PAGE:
A few nice things

1. I had my first conversation with a wonderful potential doula. She was thoughtful and wise and asked me some questions I hadn’t really thought through yet. Before the overview-ultrasound yesterday (in which they check for such essentials as two sides of the brain and heart) part of me was postponing planning for this baby. It seemed a little far fetched—really, another baby? Prove it. Now I have 12 black and white photos to prove it and I feel ready to engage.

2. This spring-like splash page on studiodeseo.comstudio_deseo

3.  This poem by Richard Brautigan:

Oh, Marcia,
I want your long blonde beauty
to be taught in high school,
so kids will learn that God
lives like music in the skin
and sounds like a sunshine harpsichord.
I want high school report cards
to look like this:

Playing with Gentle Glass Things  A

Computer Magic A

Writing Letters to Those You Love A

Finding out about Fish A

Marcia’s Long Blonde Beauty A+!

     

 

 

Gifts by Hand

In the eddies of internet mourning that came after David Rakoff died a couple months ago, I’ve been most amazed by the tumblr listing the gifts he made by hand, for his friends. Can you imagine if something like this could be created after you died from gifts you’d given? I especially like this one, which he slipped into a friend’s pocket, to surprise him later.

on the topic of making lovely things, I can’t stop looking at these little felt creatures on etsy. Tiny, and handsewn in wool felt:

Baby Honey Badger Plush $48, French Bulldog Puppy $48, Miniature Grey Squirrel $28, all from Mount Royal Mint.

 

Handwritten Birth Certificates

These birth certificates by Mr. Boddington’s Studio are so lovely. That shop does the best job of highlighting handwritten elements and making them irresistible. The facts-as-art element, where you can’t help but read all the details, remind me of the personalized wedding prints done by JHill.

Joe and I are going through our ever multiplying pile of art-we-can’t-part-with and trying to decide what to hang up and what to put under the bed. We don’t need something like this, but I love the idea of doing it for a friend.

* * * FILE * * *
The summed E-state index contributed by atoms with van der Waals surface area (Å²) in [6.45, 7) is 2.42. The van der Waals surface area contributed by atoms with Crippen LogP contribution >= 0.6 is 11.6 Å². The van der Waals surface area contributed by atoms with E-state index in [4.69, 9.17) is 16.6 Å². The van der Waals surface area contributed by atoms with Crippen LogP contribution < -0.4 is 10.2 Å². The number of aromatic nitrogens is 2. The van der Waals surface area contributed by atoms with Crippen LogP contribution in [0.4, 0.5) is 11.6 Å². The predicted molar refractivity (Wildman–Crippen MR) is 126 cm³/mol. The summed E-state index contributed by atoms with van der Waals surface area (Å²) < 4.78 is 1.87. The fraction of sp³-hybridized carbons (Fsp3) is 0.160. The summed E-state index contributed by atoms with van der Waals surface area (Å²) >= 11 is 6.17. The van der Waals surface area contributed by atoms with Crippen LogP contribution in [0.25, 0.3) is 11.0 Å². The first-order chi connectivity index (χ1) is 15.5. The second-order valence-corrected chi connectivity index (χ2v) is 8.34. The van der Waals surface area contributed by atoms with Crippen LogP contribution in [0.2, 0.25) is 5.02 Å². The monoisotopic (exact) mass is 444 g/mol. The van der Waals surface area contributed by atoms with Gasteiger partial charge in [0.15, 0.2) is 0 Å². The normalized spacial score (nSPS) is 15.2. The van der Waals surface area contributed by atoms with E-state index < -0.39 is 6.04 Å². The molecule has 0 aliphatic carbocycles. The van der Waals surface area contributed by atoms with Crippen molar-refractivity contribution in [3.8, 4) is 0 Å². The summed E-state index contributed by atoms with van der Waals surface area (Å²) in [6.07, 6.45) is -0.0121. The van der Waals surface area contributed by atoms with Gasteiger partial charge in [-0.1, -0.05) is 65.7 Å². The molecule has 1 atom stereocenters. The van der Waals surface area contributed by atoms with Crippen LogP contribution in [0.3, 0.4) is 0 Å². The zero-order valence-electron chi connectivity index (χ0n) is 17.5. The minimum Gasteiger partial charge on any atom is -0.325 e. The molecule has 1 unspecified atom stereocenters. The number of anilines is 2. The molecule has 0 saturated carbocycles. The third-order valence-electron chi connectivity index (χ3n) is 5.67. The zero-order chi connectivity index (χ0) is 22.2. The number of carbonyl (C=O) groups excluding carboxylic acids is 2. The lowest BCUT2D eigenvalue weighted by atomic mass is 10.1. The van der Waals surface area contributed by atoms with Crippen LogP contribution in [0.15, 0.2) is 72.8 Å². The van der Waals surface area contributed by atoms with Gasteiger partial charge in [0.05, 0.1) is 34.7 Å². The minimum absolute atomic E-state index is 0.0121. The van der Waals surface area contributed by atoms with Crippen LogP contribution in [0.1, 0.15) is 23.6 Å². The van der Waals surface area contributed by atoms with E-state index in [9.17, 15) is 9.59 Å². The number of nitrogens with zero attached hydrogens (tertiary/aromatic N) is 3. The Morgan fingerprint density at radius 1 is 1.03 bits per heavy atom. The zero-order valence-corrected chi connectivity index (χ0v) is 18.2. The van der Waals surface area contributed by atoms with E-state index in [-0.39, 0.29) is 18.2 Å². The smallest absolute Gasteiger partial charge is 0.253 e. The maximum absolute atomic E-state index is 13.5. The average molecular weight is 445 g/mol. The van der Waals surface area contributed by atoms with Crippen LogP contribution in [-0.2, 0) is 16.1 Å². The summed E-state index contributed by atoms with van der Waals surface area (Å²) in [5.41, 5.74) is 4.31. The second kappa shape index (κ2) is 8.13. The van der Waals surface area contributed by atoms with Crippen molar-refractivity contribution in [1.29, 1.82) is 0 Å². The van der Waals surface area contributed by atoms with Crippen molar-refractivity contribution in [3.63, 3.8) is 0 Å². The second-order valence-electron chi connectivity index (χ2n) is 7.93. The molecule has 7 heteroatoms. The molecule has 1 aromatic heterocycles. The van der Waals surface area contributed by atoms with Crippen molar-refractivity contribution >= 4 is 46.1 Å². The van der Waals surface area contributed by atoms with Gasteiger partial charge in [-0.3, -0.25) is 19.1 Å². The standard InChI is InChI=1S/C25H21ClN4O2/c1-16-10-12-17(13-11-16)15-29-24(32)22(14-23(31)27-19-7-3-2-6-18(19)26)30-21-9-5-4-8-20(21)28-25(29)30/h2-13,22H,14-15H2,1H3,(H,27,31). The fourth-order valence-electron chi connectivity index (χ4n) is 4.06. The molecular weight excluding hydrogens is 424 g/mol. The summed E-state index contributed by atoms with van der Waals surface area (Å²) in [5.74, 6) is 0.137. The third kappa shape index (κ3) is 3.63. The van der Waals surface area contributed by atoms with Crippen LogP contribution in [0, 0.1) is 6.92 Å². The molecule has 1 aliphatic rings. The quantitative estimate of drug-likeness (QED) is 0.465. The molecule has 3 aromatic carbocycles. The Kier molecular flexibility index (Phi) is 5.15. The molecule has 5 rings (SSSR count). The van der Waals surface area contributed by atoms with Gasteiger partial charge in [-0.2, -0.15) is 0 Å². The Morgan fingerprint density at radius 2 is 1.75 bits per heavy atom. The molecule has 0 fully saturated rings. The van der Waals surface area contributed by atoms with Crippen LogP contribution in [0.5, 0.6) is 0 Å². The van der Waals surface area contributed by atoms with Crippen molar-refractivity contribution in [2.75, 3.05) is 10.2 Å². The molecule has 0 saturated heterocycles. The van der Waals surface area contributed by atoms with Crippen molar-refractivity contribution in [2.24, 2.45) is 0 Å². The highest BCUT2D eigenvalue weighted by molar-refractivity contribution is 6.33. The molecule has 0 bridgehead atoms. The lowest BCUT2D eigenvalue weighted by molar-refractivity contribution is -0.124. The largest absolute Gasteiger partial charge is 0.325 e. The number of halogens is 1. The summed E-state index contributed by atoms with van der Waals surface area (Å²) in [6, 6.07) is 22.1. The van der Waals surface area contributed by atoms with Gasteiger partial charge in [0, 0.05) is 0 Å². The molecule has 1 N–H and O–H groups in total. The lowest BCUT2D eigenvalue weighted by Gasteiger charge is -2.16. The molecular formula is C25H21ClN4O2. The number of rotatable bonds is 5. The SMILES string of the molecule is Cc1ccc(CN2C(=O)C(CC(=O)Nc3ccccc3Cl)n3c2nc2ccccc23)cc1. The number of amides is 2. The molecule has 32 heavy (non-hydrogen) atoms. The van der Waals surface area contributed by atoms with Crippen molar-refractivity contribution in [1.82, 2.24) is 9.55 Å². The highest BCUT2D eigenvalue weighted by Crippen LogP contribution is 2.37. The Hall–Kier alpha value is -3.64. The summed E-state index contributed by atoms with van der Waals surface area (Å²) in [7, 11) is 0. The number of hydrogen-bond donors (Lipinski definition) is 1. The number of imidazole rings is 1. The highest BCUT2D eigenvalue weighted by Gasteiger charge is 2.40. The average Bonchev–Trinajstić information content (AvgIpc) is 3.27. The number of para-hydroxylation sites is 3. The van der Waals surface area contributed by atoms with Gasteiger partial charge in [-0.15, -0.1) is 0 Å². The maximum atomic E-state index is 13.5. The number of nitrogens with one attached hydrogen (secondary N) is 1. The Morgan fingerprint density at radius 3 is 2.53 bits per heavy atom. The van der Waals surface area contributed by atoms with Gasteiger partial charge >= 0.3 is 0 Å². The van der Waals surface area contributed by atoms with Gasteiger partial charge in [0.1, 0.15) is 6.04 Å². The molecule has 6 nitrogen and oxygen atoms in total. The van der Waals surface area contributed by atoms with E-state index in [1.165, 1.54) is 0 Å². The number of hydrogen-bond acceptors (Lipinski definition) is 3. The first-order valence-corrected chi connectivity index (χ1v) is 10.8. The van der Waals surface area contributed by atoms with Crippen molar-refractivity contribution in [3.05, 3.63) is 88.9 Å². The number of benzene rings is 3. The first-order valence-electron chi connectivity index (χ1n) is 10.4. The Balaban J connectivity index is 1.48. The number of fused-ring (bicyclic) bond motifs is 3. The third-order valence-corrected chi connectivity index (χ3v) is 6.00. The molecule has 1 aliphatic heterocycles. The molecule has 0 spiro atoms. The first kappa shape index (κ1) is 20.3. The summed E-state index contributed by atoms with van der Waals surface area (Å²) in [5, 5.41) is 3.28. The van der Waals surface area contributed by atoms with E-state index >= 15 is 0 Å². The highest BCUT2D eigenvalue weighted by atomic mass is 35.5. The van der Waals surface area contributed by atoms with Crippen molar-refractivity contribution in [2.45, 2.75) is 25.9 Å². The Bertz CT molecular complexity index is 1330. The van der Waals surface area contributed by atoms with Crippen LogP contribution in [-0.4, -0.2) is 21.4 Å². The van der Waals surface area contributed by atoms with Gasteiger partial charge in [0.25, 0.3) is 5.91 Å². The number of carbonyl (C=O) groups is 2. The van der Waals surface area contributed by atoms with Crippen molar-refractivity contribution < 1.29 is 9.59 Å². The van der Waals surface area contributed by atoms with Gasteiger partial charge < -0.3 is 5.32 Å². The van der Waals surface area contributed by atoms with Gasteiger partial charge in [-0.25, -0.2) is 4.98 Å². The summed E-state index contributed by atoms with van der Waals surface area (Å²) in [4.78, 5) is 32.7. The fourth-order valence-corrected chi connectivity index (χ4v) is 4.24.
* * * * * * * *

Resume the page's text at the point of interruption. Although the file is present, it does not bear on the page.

Heirlooms in the closet

Last night we planned to go listen to the orchestra that plays outside. I roasted the chicken, spread bread with salty Irish butter, and went to Savenors to buy a packet of those crispy Tate’s cookies.

Then Lux’s mood seemed suspiciously explosive, like we might traipse over to the park put down our blankets settle in with our paper cups of wine and then she would start shouting and pointing with no reasoning whatsoever, just shouting and pointing.

 

So instead we invited our friend and her boston terrier over to have dinner at our house. We ate the chicken sandwiches at the table and poured the wine into real glasses and Lux tried to feed the dog, Murray, her spicy sesame noodles. After Lux was asleep we started talking about trends lately and the crafting trend of Brooklyn came up. You know, the one where studios have opened and beautiful watches are being made by hand, and crazy inventive sweaters are being knitted, and fine cloth is being tie-dyed in the best way possible. Whenever this comes up I begin reviewing my closet in my mind; wondering if I own anything of that caliber—that I would save for years to come—and more importantly: that would last for years to come.

I have a dress that I bought for my rehearsal dinner four years ago and I’ve since worn it to parties of all sorts, and some weddings, and just recently I wore it to the party we had in the park. The funny thing about this dress is that it’s from Anthropologie. In general I have a very difficult time shopping at Anthropologie. The trouble is that almost every item in that store is so heirloom. Usually there are two floors, both of them brimming with beautiful clothes, every single item could be that dress, or that sweater, or that jacket that you are known for, that embodies your style and makes you the richly dressed girl with lots of character.

I end up not shopping because I have this collision of “who am I?” thoughts: am I the bookish artist? am I the frivolous gardener? am I the spirited crafter? And I leave after admiring the lace bralette and examining the embroidery on the sweater and watching how the skirts’ soft cotton falls just so. And I also might have twinges of fear that say: that dress will try to make you, instead of you making it.

But nonetheless once I got my dress out of the store and into my closet, it became the clutch piece that I rely on and hope to wear for years to come. I’m grateful to Anthropologie for this lovely dress that was available to buy when I needed it and I’m especially grateful for how easygoing and accommodating it has turned out to be. Do you have these pieces like this in your closet? That despite the trend of $10 dresses from H&M or awfully sewn editions from Target, that you’ve managed to get home and love and make part of your life? Or are you considering investing in something truly made by hand?

The loveliest illustrations taken from Danielle Kroll’s blog.